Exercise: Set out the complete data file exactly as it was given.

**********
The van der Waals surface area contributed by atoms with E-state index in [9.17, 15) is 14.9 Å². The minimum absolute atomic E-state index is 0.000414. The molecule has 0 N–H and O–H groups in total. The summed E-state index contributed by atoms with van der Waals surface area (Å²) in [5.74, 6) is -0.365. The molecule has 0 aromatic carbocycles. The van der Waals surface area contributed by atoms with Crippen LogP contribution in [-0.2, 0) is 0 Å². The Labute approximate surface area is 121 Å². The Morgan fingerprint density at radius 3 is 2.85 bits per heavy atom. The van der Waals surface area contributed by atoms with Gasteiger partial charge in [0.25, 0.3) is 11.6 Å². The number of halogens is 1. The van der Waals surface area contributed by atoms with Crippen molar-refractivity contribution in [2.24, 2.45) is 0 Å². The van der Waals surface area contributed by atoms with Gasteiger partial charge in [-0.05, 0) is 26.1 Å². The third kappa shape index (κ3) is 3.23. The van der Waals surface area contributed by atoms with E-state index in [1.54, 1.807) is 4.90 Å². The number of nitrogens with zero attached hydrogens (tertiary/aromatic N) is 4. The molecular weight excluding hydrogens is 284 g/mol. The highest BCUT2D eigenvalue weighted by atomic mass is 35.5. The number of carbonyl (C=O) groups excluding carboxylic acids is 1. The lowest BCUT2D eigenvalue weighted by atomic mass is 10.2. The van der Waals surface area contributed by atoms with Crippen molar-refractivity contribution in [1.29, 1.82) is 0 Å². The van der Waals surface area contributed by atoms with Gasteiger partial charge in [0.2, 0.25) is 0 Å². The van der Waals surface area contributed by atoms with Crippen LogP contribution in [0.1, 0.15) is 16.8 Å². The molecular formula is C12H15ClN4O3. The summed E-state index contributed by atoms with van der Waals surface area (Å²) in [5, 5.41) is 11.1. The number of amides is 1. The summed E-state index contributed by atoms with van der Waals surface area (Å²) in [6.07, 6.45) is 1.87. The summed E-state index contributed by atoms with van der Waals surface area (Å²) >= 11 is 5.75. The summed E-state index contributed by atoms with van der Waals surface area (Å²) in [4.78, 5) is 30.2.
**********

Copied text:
The van der Waals surface area contributed by atoms with E-state index in [9.17, 15) is 14.9 Å². The minimum absolute atomic E-state index is 0.000414. The molecule has 0 N–H and O–H groups in total. The summed E-state index contributed by atoms with van der Waals surface area (Å²) in [5.74, 6) is -0.365. The molecule has 0 aromatic carbocycles. The van der Waals surface area contributed by atoms with Crippen LogP contribution in [-0.2, 0) is 0 Å². The Labute approximate surface area is 121 Å². The Morgan fingerprint density at radius 3 is 2.85 bits per heavy atom. The van der Waals surface area contributed by atoms with Gasteiger partial charge in [0.25, 0.3) is 11.6 Å². The number of halogens is 1. The van der Waals surface area contributed by atoms with Crippen molar-refractivity contribution in [2.24, 2.45) is 0 Å². The van der Waals surface area contributed by atoms with Gasteiger partial charge in [-0.05, 0) is 26.1 Å². The third kappa shape index (κ3) is 3.23. The van der Waals surface area contributed by atoms with E-state index in [1.54, 1.807) is 4.90 Å². The number of nitrogens with zero attached hydrogens (tertiary/aromatic N) is 4. The molecular weight excluding hydrogens is 284 g/mol. The highest BCUT2D eigenvalue weighted by atomic mass is 35.5. The number of carbonyl (C=O) groups excluding carboxylic acids is 1. The lowest BCUT2D eigenvalue weighted by atomic mass is 10.2. The van der Waals surface area contributed by atoms with Crippen molar-refractivity contribution in [1.29, 1.82) is 0 Å². The van der Waals surface area contributed by atoms with Gasteiger partial charge in [0.2, 0.25) is 0 Å². The van der Waals surface area contributed by atoms with Crippen LogP contribution in [0.1, 0.15) is 16.8 Å². The molecular formula is C12H15ClN4O3. The summed E-state index contributed by atoms with van der Waals surface area (Å²) in [5, 5.41) is 11.1. The number of amides is 1. The summed E-state index contributed by atoms with van der Waals surface area (Å²) in [6.07, 6.45) is 1.87. The summed E-state index contributed by atoms with van der Waals surface area (Å²) >= 11 is 5.75. The summed E-state index contributed by atoms with van der Waals surface area (Å²) in [4.78, 5) is 30.2.